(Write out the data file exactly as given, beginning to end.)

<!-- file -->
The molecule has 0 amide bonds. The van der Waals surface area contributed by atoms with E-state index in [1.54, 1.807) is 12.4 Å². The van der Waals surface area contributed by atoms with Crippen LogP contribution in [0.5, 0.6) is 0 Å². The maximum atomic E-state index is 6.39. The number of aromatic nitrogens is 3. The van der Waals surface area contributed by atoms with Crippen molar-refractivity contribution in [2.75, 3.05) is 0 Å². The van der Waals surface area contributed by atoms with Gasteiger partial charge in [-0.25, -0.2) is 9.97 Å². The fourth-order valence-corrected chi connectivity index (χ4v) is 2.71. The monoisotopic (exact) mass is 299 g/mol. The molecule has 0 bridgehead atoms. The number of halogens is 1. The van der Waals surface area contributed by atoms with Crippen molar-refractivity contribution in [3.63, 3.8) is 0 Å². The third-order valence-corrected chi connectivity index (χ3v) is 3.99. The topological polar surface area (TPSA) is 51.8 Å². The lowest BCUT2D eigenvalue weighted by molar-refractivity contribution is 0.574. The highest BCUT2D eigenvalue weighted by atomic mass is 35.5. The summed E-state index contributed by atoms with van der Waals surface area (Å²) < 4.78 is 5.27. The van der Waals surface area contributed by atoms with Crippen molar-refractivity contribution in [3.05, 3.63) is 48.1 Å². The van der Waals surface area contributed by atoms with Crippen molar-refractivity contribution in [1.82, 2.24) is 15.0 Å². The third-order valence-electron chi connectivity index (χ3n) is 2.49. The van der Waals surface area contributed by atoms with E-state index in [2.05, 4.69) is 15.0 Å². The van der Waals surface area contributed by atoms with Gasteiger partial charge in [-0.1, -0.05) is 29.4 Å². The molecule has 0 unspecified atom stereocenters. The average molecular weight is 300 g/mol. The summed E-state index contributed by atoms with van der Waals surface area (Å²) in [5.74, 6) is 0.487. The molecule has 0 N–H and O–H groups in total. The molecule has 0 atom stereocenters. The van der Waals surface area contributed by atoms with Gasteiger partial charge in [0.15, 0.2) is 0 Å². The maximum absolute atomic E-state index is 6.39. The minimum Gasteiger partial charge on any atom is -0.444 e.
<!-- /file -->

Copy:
The molecule has 0 amide bonds. The van der Waals surface area contributed by atoms with E-state index in [1.54, 1.807) is 12.4 Å². The van der Waals surface area contributed by atoms with Crippen LogP contribution in [0.5, 0.6) is 0 Å². The maximum atomic E-state index is 6.39. The number of aromatic nitrogens is 3. The van der Waals surface area contributed by atoms with Crippen molar-refractivity contribution in [2.75, 3.05) is 0 Å². The van der Waals surface area contributed by atoms with Gasteiger partial charge in [-0.25, -0.2) is 9.97 Å². The fourth-order valence-corrected chi connectivity index (χ4v) is 2.71. The monoisotopic (exact) mass is 299 g/mol. The molecule has 0 bridgehead atoms. The number of halogens is 1. The van der Waals surface area contributed by atoms with Crippen molar-refractivity contribution in [3.63, 3.8) is 0 Å². The third-order valence-corrected chi connectivity index (χ3v) is 3.99. The topological polar surface area (TPSA) is 51.8 Å². The lowest BCUT2D eigenvalue weighted by molar-refractivity contribution is 0.574. The highest BCUT2D eigenvalue weighted by atomic mass is 35.5. The summed E-state index contributed by atoms with van der Waals surface area (Å²) < 4.78 is 5.27. The van der Waals surface area contributed by atoms with Crippen molar-refractivity contribution in [3.05, 3.63) is 48.1 Å². The van der Waals surface area contributed by atoms with Crippen molar-refractivity contribution in [1.82, 2.24) is 15.0 Å². The third-order valence-electron chi connectivity index (χ3n) is 2.49. The van der Waals surface area contributed by atoms with E-state index in [2.05, 4.69) is 15.0 Å². The van der Waals surface area contributed by atoms with Gasteiger partial charge in [-0.1, -0.05) is 29.4 Å². The molecule has 0 unspecified atom stereocenters. The average molecular weight is 300 g/mol. The summed E-state index contributed by atoms with van der Waals surface area (Å²) in [5.74, 6) is 0.487. The molecule has 0 N–H and O–H groups in total. The molecule has 0 atom stereocenters. The van der Waals surface area contributed by atoms with Gasteiger partial charge in [0.15, 0.2) is 0 Å². The maximum absolute atomic E-state index is 6.39. The minimum Gasteiger partial charge on any atom is -0.444 e.